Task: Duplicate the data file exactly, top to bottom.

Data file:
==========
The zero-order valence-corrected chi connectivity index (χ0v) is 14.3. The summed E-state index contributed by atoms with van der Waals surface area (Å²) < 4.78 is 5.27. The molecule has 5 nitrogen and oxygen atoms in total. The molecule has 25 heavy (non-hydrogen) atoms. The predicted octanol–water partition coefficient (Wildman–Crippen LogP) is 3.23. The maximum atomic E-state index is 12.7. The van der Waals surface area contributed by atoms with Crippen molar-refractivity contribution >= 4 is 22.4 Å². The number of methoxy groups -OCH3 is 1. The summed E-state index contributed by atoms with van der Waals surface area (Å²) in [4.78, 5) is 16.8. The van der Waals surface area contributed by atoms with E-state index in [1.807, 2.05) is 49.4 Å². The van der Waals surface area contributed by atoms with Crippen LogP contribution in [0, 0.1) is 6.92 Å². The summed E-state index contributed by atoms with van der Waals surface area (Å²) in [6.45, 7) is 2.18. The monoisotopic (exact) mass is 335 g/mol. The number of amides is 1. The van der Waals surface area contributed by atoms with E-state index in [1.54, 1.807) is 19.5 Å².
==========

The zero-order valence-corrected chi connectivity index (χ0v) is 14.3. The summed E-state index contributed by atoms with van der Waals surface area (Å²) < 4.78 is 5.27. The molecule has 5 nitrogen and oxygen atoms in total. The molecule has 25 heavy (non-hydrogen) atoms. The predicted octanol–water partition coefficient (Wildman–Crippen LogP) is 3.23. The maximum atomic E-state index is 12.7. The van der Waals surface area contributed by atoms with Crippen molar-refractivity contribution >= 4 is 22.4 Å². The number of methoxy groups -OCH3 is 1. The summed E-state index contributed by atoms with van der Waals surface area (Å²) in [4.78, 5) is 16.8. The van der Waals surface area contributed by atoms with E-state index in [1.807, 2.05) is 49.4 Å². The van der Waals surface area contributed by atoms with Crippen LogP contribution in [0, 0.1) is 6.92 Å². The summed E-state index contributed by atoms with van der Waals surface area (Å²) in [6.45, 7) is 2.18. The monoisotopic (exact) mass is 335 g/mol. The number of amides is 1. The van der Waals surface area contributed by atoms with E-state index in [1.54, 1.807) is 19.5 Å².